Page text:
This lists the symptoms of anti-freeze poisoning in cats and interesting secondary matters. I have realised I have not listed them on PoC despite the numerous articles about this form of cat poisoning. Poisoning with antifreeze is one of the most common poisonings for cats because ethylene glycol is sweet tasting and it appeals to cats and dogs. It is sad to report that is is probably a favourite of cat haters. One teaspoon can kill a cat.
The sudden signs of toxicity are:
- uncoordinated gait (the cat walks in wobbly manner appearing as if drunk)
- stupor (unresponsive but not unconscious)
- convulsions (unusually)
- chronic kidney failure if they recover (the poison damages the cat’s kidneys
- coma (unconscious for a long time and can’t be woken)
- death in 12-36 hours (quite possible)
These are very severe symptoms. Sometimes cats survive and alcohol delivered intravenously is an antidote or any other way.
Postscript – spin off issues
There is another interesting but also very sad postscript to what is stated above. When a cat is poisoned by antifreeze he vomits. He may vomit several times and this is quite likely to occur outside.
The vomit will contain ethylene glycol and therefore the cat vomit becomes a poisonous substance in itself. Dogs can lick up vomit. In which case a dog could also be poisoned by the same source of antifreeze and it may well have been deliberately left lying around to poison cats. It is ironic to think that if this was the case and if the poisoner was a dog owner, he may unknowingly be creating a serious health hazard for his dog.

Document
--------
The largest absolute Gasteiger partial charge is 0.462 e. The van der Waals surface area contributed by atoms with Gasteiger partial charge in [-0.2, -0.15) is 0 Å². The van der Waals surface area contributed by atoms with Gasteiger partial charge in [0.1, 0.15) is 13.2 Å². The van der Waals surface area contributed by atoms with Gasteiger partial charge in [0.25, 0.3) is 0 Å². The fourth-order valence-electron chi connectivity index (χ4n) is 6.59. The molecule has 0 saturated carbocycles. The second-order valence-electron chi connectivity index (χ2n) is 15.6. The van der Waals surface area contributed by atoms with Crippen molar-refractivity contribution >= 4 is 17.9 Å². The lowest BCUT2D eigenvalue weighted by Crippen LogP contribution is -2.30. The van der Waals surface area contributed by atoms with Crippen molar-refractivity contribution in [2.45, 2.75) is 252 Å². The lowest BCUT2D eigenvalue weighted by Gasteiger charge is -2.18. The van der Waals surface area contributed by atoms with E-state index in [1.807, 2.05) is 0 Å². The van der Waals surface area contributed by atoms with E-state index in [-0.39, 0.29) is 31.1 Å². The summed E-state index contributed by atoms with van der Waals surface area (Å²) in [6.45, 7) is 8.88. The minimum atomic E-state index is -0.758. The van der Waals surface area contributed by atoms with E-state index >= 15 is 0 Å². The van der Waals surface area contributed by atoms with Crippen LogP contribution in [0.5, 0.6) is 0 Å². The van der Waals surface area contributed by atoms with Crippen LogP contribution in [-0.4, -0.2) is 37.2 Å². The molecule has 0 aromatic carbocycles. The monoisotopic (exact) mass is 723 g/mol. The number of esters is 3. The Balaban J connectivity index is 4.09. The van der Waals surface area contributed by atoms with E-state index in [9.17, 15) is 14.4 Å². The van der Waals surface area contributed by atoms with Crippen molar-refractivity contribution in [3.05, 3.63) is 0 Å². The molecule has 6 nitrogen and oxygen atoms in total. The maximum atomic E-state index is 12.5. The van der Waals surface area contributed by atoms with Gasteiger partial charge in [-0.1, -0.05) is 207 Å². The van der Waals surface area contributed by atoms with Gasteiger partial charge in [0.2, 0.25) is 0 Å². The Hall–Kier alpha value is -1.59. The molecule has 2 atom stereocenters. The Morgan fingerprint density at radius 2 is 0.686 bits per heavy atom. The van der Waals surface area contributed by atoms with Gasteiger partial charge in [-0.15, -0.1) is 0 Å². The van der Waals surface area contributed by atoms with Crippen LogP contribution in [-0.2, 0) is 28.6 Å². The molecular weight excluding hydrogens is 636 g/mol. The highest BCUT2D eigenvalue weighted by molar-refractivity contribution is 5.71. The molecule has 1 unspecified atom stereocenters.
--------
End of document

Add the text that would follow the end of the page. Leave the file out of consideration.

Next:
Of course the dog may then vomit, thereby spreading more poison on the ground outside.
In addition, playing children might pick up the vomit on their hands and then lick their hands. This could happen inside the home. Therefore the original source of antifreeze could conceivably poison children as well. I hope cat hating poisoners realise this.
I also hope that the police realise this because it occurs to me that if someone is deliberately poisoning cats with antifreeze, they are quite possibly also endangering the lives of children and other animals. That puts a different complexion on what they are doing. It should encourage the police to take the act of trying to poison cats with car antifreeze more seriously as there are crimes concerning negligently endangering the lives of others.
In Massachusetts there are no animal cruelty investigators. It is up to the public to be alert. The police are presumably the people to call when there has been a possible deliberate poisoning. The Salem Friends of Felines say the public should be more alert to what I have mentioned above and keep their dogs and children away from vomit. I have taken what they have said as a source for part of this article.
I don’t suppose the specific hazard of cat vomit is that prevalent and important but it is something to think about.
Did you find this article useful and interesting? Can it be improved? Please tell me in a comment. I am always keen to improve the site for animal welfare and reader enjoyment.